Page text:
Our research group has conducted three field courses so far: 2014 in Leipzig, 2018 in the Ruhr region, and a digital field course in Switzerland in 2021. The next field course will take place in Copenhagen in the summer of 2023.
On this field course, the manifold metamorphoses of the East German city of Leipzig were taken up and discussed from a spatial planning, property rights and human geography perspective. In particular, the historical urban development, the socialist past, as well as the challenges of the subsequent transformation after the German reunification were a topic. Furthermore, the current processes of change in the city and the region were in focus. Leipzig experienced a “Gründerzeit” building boom in the late 19th and early 20th centuries. After the collapse of the GDR, however, a trend toward deindustrialization and emigration set in. The city was subsequently often associated with vacancy, decay and migration and discussed in urban research as a prime example of a "shrinking city". Lately, this attribution has changed and hardly any other city in the German-speaking world has recently been so strongly associated with "creative awakening".
The two cities of Dortmund and Bonn were visited as part of this field course. Urban development and planning were explored and researched through lectures, guided tours, workshops and bike tours. Industrial wastelands, shopping centers, former federal buildings, and open-pit lignite mines were visited and analyzed and discussed from a post-growth perspective.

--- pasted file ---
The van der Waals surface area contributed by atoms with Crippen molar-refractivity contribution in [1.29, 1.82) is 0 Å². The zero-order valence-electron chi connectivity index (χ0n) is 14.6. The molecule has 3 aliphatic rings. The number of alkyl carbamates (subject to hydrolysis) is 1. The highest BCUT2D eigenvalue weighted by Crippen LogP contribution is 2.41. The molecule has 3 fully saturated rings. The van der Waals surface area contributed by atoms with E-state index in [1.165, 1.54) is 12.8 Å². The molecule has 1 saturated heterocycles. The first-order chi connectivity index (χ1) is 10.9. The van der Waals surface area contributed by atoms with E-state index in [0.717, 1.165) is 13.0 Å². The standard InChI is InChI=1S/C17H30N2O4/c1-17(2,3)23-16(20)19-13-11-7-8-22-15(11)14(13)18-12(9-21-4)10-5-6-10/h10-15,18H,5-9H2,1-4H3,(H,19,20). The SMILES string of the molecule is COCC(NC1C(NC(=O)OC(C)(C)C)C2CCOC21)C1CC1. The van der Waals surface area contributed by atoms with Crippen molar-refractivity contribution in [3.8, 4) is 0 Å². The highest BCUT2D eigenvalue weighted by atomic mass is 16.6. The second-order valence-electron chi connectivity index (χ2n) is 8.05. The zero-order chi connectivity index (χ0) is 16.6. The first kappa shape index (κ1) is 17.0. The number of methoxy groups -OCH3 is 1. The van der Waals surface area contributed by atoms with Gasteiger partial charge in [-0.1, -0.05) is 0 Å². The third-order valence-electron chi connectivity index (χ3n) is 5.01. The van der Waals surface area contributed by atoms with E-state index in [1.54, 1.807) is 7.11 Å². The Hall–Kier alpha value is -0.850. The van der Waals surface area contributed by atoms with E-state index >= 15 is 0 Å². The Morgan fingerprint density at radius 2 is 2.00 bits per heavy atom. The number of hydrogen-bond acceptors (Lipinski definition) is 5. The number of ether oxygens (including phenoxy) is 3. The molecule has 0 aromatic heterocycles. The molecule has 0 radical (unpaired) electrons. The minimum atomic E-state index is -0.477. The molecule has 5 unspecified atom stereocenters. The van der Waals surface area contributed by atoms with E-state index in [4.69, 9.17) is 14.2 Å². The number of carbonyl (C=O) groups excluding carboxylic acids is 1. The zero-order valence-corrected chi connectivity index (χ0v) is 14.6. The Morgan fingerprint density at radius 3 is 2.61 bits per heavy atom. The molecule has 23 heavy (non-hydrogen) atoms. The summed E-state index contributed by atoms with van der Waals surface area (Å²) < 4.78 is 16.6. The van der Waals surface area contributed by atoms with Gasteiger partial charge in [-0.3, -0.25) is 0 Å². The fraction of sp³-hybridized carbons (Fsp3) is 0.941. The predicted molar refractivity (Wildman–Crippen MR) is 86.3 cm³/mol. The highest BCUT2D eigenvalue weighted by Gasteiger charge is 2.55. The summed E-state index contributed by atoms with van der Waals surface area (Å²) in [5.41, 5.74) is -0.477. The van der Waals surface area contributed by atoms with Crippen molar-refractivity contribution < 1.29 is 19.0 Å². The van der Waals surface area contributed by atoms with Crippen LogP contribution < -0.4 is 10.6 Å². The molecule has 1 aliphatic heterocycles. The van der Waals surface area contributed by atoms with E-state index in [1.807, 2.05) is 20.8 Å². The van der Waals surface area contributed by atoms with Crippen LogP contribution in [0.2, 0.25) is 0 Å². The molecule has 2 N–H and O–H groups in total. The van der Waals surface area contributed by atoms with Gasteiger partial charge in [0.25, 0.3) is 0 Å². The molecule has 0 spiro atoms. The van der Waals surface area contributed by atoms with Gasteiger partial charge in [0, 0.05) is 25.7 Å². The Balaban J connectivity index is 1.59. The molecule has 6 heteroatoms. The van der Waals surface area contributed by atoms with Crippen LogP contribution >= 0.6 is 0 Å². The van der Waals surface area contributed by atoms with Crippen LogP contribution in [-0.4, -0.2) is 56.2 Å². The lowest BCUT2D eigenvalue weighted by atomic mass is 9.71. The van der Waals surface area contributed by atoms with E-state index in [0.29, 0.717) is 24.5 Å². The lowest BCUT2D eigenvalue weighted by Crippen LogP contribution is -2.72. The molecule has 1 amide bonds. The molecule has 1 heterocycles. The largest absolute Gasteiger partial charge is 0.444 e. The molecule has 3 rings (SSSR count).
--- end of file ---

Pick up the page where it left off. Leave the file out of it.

Once again, Copenhagen has been declared the most liveable city in the world in 2022: reason enough for us to spend 10 summer days in the capital of Denmark and experience first-hand what makes a city liveable.
During these 10 days we will have experts explain to us how the municipality’s planning and land policy have contributed to sustainable urban development for the last 30 years and in the future. Among other things, we will look at the creation of affordable housing, urban expansion, mobility and climate adaptation. Alternative (e.g., anarchist) urban development ideals and critical voices about the current development will also have their say.